Businesses, now more than ever, must think outside the box when it comes to new hires, ensuring that they choose employees who are capable of doing the job, not just those they’ve always hired. Supporting persons with disabilities to participate in the workforce is fundamental to achieving a modern and diverse workforce.
In its submission on the New Disability Employment Support Model released today, the Australian Chamber of Commerce and Industry (ACCI) outlined its proposal to support more persons with disabilities to get into work, while supporting employers to recruit and retain these valuable staff.
“The benefits of getting persons with disabilities into a job are many. A rewarding career benefits the individual while employers can access a wider pool of talent and skills to meet staff shortages, supporting business, and further growing the economy,” ACCI chief executive Andrew McKellar said.
“The workforce participation rate for persons with disabilities is 53.4 per cent. By contrast, 84.1 per cent of people without disability participate in the labour force.
“While greater workforce participation for people with disability should always be a key aim, with the skills and labour shortage across Australia now at crisis point, there has never been a better time to create additional employment opportunities.”
“Reforms to achieve that ambition should be bold and aim for a significant increase in participation rates, not just seeking to make a marginal improvement.”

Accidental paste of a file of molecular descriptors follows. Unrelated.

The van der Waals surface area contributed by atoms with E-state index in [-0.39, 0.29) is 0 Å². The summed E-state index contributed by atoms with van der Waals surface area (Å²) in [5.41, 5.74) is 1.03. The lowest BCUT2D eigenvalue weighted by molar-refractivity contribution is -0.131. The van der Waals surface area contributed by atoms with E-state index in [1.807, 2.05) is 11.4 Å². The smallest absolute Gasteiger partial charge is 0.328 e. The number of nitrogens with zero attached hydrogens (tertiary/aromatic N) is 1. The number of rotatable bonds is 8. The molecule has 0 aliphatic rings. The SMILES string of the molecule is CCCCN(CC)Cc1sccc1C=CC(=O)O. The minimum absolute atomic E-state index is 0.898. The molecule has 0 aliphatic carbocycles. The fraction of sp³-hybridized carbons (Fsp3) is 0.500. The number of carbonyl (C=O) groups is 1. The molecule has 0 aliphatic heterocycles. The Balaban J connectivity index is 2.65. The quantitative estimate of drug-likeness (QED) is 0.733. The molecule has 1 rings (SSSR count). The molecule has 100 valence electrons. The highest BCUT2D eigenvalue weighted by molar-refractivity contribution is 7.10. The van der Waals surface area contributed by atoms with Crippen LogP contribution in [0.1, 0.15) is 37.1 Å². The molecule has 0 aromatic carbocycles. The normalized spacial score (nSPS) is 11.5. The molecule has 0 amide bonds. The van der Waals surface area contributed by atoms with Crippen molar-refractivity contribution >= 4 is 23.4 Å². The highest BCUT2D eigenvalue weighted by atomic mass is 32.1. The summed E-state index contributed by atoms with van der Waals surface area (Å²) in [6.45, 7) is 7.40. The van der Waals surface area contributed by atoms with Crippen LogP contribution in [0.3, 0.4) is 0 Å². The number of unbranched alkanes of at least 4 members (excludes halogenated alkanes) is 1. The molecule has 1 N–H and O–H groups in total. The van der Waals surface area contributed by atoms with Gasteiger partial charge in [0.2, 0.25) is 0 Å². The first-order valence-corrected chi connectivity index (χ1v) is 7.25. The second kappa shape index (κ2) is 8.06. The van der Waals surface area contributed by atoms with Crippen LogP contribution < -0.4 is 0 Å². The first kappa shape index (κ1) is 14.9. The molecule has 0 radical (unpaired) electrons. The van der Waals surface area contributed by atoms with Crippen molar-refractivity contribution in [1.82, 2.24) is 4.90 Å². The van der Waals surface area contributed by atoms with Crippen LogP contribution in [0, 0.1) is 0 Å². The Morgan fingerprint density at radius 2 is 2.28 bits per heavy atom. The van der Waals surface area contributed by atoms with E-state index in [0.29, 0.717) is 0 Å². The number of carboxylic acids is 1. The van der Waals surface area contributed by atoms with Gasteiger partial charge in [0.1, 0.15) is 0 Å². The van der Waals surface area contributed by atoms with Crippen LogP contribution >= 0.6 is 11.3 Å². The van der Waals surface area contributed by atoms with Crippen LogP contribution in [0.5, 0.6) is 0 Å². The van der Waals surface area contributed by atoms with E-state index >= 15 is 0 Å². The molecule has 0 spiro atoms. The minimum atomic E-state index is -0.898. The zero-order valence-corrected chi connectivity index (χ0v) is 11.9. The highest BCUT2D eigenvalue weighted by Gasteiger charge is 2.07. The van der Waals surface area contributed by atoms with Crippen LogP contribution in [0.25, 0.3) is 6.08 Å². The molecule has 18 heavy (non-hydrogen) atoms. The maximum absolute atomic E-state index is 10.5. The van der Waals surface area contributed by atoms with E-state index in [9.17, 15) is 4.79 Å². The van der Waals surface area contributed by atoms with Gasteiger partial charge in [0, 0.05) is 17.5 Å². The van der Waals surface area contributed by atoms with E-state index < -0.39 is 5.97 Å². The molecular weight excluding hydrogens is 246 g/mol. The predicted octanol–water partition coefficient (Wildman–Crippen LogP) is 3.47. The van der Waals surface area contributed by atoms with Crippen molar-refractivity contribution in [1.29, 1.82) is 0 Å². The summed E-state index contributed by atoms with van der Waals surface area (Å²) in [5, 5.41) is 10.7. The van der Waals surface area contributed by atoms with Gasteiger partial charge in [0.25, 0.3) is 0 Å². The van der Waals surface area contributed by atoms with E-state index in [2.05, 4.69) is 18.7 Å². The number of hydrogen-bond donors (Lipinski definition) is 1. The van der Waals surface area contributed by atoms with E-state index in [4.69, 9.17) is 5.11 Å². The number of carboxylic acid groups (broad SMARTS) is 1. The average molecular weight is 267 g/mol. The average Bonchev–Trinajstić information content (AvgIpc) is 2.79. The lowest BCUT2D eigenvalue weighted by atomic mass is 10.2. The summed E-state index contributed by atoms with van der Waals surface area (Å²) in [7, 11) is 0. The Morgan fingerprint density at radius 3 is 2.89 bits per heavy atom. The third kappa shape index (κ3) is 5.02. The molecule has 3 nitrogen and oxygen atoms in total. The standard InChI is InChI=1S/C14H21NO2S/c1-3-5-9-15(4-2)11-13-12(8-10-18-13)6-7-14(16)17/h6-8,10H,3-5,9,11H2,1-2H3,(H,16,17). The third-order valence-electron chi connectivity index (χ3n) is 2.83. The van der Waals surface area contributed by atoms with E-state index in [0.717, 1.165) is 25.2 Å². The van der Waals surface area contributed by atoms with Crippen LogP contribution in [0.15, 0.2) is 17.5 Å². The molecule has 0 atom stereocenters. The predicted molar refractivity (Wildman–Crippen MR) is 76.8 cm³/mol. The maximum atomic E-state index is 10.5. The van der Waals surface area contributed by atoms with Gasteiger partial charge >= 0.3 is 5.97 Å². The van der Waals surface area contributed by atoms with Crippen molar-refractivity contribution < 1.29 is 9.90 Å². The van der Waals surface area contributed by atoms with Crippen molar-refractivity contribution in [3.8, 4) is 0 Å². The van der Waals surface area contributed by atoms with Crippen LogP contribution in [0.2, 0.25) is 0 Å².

ACCI’s submission makes a number of key recommendations, including:
- reintegrating the service for people with disability back into the core employment system to create a more effective single contact service for employers and to maximise the value of the reforms being made to the core employment services;
- making improvements aimed at supporting employers to recruit and retain people with disability, including targeted guidance about capacity for work, available support, and navigating legal obligations; and
- reforming the Youth Jobs PaTH program and extending it to people with disability, which not only will provide both work experience and skills, but also lead to an improvement of involvement of employers who have not previously (or recently) engaged with the publicly funded employment services.
“ACCI looks forward to continuing to represent employers on the Disability Employment Services Reference Group and working towards securing tangible enhancements to disability employment support throughout 2022,” Mr McKellar added.